Adrian Kąkol
Written by Adrian Kąkol
Software Engineer Gdańsk
Published April 13, 2022

Temperature sensor library for Raspberry Pi written in Go

Little cartoon hero sitting on a big Raspberry Pi device

This article explains how to build a simple Go library for the Ds18b20 temperature sensor without using any external repositories besides Go built-in libraries.

Project components

This small project comprises:
Devices and components:

  • Ds18b20 temperature sensor (more details: ​​ )
  • 4.7k Ohm resistor
  • Raspberry Pi 2B (should also work fine with other versions)


  • Go (basic level)
  • Bash (basic level)


  • Linux (Raspberry OS)


  • GitHub account for publishing the library

Does Go language fit the Raspberry Pi?

Writing programs in Go to run them on Raspberry Pi might sound exotic, but the growing number of different Go libraries on GitHub dedicated to Raspberry Pi proves that the language works with Raspberry devices and people are interested in using it.
It is not as popular as Python though. GitHub shows that the number of Go based libraries makes up only 10% of the Python based libraries for the Raspberry Pi platform.

You may ask if it is worth using Go for writing programs to run on Raspberry Pi devices.
It is reasonable to use it for your projects because of the following reasons:

  1. Go has a small memory footprint in comparison to Python because the Go code is compiled to a binary file that can be run by the raspberry pi machine natively.
    For contrast, running Python scripts on the machine actually runs the additional interpreter which uses more memory to translate the Python code to the machine native language in the runtime.
    The whole translation of Go code and optimisation is done when you compile your Go program. It is a huge benefit due to a small amount of built-in memory in older Raspberry devices.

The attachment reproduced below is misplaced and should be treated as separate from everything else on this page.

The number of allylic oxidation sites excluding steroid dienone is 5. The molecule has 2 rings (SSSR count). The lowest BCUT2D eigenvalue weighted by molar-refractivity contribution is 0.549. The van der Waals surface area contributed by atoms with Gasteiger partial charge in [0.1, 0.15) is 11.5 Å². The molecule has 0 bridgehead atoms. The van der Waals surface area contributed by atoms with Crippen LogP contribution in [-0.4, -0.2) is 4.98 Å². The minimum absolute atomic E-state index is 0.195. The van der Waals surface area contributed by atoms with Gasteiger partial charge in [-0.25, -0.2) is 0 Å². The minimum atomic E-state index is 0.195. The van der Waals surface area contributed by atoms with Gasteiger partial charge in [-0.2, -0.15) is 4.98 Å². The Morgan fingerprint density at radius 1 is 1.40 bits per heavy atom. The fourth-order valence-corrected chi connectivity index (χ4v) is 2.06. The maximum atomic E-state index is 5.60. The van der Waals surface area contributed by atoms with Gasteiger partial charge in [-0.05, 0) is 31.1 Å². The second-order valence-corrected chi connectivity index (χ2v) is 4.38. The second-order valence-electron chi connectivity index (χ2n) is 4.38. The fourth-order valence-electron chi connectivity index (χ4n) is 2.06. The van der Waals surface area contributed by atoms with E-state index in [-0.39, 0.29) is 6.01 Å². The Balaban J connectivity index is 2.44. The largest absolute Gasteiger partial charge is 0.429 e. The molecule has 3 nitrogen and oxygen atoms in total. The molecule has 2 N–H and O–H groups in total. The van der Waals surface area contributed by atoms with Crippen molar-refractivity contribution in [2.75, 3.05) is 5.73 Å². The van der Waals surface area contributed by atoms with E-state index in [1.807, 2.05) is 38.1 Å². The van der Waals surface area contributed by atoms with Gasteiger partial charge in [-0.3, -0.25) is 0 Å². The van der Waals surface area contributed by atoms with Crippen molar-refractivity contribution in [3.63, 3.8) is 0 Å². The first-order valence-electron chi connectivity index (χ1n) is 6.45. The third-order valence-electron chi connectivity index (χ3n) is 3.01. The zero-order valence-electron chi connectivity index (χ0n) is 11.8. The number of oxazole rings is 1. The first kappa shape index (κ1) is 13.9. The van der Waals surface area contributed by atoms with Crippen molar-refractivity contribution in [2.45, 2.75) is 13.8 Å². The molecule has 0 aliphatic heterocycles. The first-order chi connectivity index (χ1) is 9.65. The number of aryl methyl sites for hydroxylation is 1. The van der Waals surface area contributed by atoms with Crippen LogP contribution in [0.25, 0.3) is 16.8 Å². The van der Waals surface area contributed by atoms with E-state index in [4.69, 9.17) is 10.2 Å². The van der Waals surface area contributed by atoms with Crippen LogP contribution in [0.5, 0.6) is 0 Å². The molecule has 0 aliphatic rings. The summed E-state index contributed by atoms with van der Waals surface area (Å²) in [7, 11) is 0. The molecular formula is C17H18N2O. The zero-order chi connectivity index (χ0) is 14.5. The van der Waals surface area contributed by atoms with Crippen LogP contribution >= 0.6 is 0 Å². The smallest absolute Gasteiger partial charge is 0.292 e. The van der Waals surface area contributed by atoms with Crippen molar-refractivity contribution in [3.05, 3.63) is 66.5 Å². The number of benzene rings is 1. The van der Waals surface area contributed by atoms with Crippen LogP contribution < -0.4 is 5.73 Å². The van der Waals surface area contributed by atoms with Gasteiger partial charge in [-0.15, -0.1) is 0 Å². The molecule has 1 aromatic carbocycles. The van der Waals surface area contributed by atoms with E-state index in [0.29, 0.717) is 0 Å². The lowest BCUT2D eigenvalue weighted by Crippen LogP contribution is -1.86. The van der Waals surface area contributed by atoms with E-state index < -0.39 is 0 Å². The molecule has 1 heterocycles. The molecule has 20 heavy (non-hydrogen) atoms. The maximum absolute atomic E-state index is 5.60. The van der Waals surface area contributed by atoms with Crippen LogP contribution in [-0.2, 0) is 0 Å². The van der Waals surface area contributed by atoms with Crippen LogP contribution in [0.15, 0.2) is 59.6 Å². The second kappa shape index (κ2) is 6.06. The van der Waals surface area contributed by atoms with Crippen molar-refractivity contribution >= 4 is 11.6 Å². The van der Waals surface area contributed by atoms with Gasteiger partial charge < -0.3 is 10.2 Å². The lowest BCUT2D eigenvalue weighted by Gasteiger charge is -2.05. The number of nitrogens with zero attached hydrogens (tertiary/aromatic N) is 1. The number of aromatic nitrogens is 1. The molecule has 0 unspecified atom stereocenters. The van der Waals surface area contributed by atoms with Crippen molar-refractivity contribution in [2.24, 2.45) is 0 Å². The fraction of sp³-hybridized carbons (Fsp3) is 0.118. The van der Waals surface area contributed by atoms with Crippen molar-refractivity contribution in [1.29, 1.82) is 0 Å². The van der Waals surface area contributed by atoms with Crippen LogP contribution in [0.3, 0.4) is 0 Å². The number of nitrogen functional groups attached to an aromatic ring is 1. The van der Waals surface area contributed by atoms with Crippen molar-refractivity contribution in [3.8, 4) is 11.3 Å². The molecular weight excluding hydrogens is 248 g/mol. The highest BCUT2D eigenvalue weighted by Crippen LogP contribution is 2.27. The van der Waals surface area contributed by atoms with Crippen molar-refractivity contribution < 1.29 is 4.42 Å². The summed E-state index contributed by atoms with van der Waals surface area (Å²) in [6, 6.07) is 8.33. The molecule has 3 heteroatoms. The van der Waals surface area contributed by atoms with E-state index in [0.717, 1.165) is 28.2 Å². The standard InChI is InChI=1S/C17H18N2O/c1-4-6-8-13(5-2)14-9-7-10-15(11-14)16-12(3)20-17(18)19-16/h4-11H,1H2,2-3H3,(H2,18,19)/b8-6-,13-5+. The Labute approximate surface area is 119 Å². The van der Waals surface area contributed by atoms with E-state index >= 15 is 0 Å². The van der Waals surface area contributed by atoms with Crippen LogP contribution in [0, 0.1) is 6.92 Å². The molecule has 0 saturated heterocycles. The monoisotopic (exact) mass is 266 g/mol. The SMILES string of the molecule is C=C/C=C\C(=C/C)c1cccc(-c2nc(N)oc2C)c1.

2. The fact that the Go program can be compiled to the machine’s native language means that the program will be faster in comparison to programs run by interpreters.
  3. Go language enables you to run concurrent programs at the same time
    while Python does not support it.
  4. The huge benefit of using Go is the type safety check and the automatic code formatting during builds.
    The code is unified and verified before it is compiled.
    The Go compiler informs programmers when an assertion or a syntax error has occurred in the codebase.
  5. The most popular interfaces and sensors for Raspberry Pi already have Go libraries supporting them.
    The base on which programmers can build their own programs is already wide and is still growing.

Step 1: Configure Raspberry Pi to communicate with the sensor

The Ds18b20 sensor uses 1-wire communication protocol to exchange information with the Raspberry Pi device.
The sensor needs to be connected to the 1-wire GPIO pin of the Raspberry Pi device.
Under this link, you can verify which pin supports a 1-wire connection for the device of your choice:

By default, GPIO 4 is the 1-wire port.

To enable the default port, follow the steps listed below.

Enabling 1-wire port can be done in 2 ways:

Step 1.1:

Solution 1:

Enabling 1-wire using the raspi-config interface. Type in the terminal:

In the open program select the interfaces option, find 1-wire option, and select enable as shown below.

Raspi config settings in console

Raspi config settings in the console

Confirm raspi-config changes


Solution 2 – alternative 1:

Alternatively, edit the /boot/config.txt file and add or uncomment the line as listed below:

Add or uncomment the following line:

Solution 2 – alternative 2:

Alternatively, if you want to use a different GPIO pin than GPIO4, you can add the following line in the /boot/config.txt file. In this case, GPIO 21 is my custom 1-wire pin.

Step 1.2:

Set the pull-up option for the pin and then restart the configuration using these commands (remember to change the PIN_NUMBER to the number that you chose – default: 4, in my case 21).

Type these commands in the terminal:


Step 2: Connect the temperature sensor to your Raspberry

Connect the temperature sensor as presented in the picture below.